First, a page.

non-identity with that of 

favus, 10 
proof that ringworm is due 

to it, 5 


General directions during treat- 
ment, 149 
• - — health suffering from oleate 

of mercury, 145 
rules to be observed by 

parents, 20) 

General rules to be obseryed in 

schools, 200 
treatment of body ring- 
worm, 94 
of chronic ringworm, 

of recent ringworm, 

of the infected cases, 

Glacial acetic acid, treatment by, 

Glands swdling from croton oil, 


— from Goa powder, 127 

Glass, magnifying, 181 
Glycerine ana carbolic acid, 90, 

Goa powder, apparent cure from, 

Bombay, 90, 98, 116, 

causing impetiginous 

eczema, 90, 127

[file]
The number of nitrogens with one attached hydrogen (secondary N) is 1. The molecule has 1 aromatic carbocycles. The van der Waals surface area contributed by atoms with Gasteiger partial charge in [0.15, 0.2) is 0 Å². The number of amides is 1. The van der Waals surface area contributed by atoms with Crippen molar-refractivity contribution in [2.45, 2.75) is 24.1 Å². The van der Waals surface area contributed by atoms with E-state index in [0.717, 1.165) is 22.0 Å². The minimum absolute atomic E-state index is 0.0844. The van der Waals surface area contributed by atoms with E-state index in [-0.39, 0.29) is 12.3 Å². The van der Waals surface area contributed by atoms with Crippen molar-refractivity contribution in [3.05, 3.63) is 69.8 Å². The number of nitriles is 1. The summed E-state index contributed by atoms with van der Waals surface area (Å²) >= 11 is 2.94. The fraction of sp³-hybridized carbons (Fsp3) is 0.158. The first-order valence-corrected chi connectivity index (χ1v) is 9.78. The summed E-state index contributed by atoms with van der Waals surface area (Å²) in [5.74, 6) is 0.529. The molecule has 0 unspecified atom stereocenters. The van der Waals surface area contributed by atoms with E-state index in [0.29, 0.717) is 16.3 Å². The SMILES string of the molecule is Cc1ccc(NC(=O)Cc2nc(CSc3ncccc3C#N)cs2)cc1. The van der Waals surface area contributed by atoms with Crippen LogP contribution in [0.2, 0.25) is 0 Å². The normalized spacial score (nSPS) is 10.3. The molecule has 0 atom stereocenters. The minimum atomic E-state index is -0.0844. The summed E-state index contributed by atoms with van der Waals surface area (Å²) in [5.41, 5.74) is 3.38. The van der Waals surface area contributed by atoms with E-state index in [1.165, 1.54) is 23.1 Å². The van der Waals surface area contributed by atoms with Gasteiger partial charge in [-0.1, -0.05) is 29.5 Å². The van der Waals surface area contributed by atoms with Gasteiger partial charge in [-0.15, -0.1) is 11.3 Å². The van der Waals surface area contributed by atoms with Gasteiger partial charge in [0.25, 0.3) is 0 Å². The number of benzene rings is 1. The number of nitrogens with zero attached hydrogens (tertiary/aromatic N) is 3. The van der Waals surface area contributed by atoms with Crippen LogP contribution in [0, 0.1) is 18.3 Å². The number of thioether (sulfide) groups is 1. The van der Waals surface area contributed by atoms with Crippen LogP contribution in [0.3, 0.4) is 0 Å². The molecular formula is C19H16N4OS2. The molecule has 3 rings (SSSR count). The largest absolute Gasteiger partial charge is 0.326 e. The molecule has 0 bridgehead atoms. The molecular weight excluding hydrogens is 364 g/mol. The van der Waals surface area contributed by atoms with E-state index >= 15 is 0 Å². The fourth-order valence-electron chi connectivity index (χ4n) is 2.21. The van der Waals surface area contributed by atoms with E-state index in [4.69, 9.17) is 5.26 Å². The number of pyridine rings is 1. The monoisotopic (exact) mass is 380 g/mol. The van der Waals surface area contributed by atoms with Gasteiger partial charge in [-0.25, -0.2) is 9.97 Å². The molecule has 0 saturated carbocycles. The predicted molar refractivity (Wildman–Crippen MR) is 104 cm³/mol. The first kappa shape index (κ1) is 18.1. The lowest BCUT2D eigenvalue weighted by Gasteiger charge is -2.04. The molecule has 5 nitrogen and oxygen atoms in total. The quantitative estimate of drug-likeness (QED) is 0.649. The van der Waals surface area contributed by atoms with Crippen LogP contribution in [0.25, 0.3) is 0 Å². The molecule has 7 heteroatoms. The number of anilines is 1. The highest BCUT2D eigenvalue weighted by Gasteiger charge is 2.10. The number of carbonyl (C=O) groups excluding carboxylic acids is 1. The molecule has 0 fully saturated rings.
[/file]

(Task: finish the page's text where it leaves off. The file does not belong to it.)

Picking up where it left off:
—-^ for body ringworm, 90 

for recent ringworm, 

objections to the use 

of, 90, 127 
Gold pin in disseminated ring- 
worm, 179 
with antimony, 186 


Hair cutting during treatment, 
105, 149 

— in disseminated ring- 
worm, 182 

scanty after croton oil, 169 


Hair the removal of, 105 

Hairs loose, diagnostic value of, 

bent in alopecia, 70 

in ringworm, 19 

growing freely, but disease 

uncured, 29 

shortened, vide Stumps 



Head, examination of, 24 
^— washing, how often ? 153 
Herpes, diagnosis from ring- 
worm, 85 

ciroinatus, 85 

History, 2 

Horse clipper, miniature, 106 
How long has the ringworm ex- 
isted? 43 
Hyposulphite of soda, 93, 156 

Imi>etiginous eczema» 21, 58 

treatment of, 184 

Impetigo contagiosa, 58 

diagnosis from ring- 
worm, 58 

plus ringworm, 20, 58 

Indian ringworm, 79 

Incubation period, 45 

Incurable casen, 178, 187 

Indications showing the remedy